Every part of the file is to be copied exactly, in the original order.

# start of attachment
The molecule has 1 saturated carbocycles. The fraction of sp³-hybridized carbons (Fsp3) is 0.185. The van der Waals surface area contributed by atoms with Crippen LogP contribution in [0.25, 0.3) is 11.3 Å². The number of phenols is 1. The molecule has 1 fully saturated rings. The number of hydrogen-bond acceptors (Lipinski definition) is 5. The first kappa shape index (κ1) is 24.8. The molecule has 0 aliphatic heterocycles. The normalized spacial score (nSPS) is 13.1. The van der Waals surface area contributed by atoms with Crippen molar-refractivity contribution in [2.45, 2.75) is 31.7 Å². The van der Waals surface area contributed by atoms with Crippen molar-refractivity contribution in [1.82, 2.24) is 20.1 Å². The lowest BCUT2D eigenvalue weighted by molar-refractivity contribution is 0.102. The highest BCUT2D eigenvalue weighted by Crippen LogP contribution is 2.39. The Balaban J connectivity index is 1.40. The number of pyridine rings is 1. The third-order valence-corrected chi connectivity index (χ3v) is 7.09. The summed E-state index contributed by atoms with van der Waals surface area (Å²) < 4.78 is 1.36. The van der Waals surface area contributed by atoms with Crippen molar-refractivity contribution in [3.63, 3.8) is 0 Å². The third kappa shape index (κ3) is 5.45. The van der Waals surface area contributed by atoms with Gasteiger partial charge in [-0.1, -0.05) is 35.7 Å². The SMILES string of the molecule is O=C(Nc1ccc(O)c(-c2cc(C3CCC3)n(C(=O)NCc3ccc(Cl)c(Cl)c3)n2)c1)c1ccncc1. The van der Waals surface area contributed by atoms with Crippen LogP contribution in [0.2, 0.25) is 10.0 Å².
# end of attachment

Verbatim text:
The molecule has 1 saturated carbocycles. The fraction of sp³-hybridized carbons (Fsp3) is 0.185. The van der Waals surface area contributed by atoms with Crippen LogP contribution in [0.25, 0.3) is 11.3 Å². The number of phenols is 1. The molecule has 1 fully saturated rings. The number of hydrogen-bond acceptors (Lipinski definition) is 5. The first kappa shape index (κ1) is 24.8. The molecule has 0 aliphatic heterocycles. The normalized spacial score (nSPS) is 13.1. The van der Waals surface area contributed by atoms with Crippen molar-refractivity contribution in [2.45, 2.75) is 31.7 Å². The van der Waals surface area contributed by atoms with Crippen molar-refractivity contribution in [1.82, 2.24) is 20.1 Å². The lowest BCUT2D eigenvalue weighted by molar-refractivity contribution is 0.102. The highest BCUT2D eigenvalue weighted by Crippen LogP contribution is 2.39. The Balaban J connectivity index is 1.40. The number of pyridine rings is 1. The third-order valence-corrected chi connectivity index (χ3v) is 7.09. The summed E-state index contributed by atoms with van der Waals surface area (Å²) < 4.78 is 1.36. The van der Waals surface area contributed by atoms with Crippen molar-refractivity contribution in [3.63, 3.8) is 0 Å². The third kappa shape index (κ3) is 5.45. The van der Waals surface area contributed by atoms with Gasteiger partial charge in [-0.1, -0.05) is 35.7 Å². The SMILES string of the molecule is O=C(Nc1ccc(O)c(-c2cc(C3CCC3)n(C(=O)NCc3ccc(Cl)c(Cl)c3)n2)c1)c1ccncc1. The van der Waals surface area contributed by atoms with Crippen LogP contribution in [0.2, 0.25) is 10.0 Å².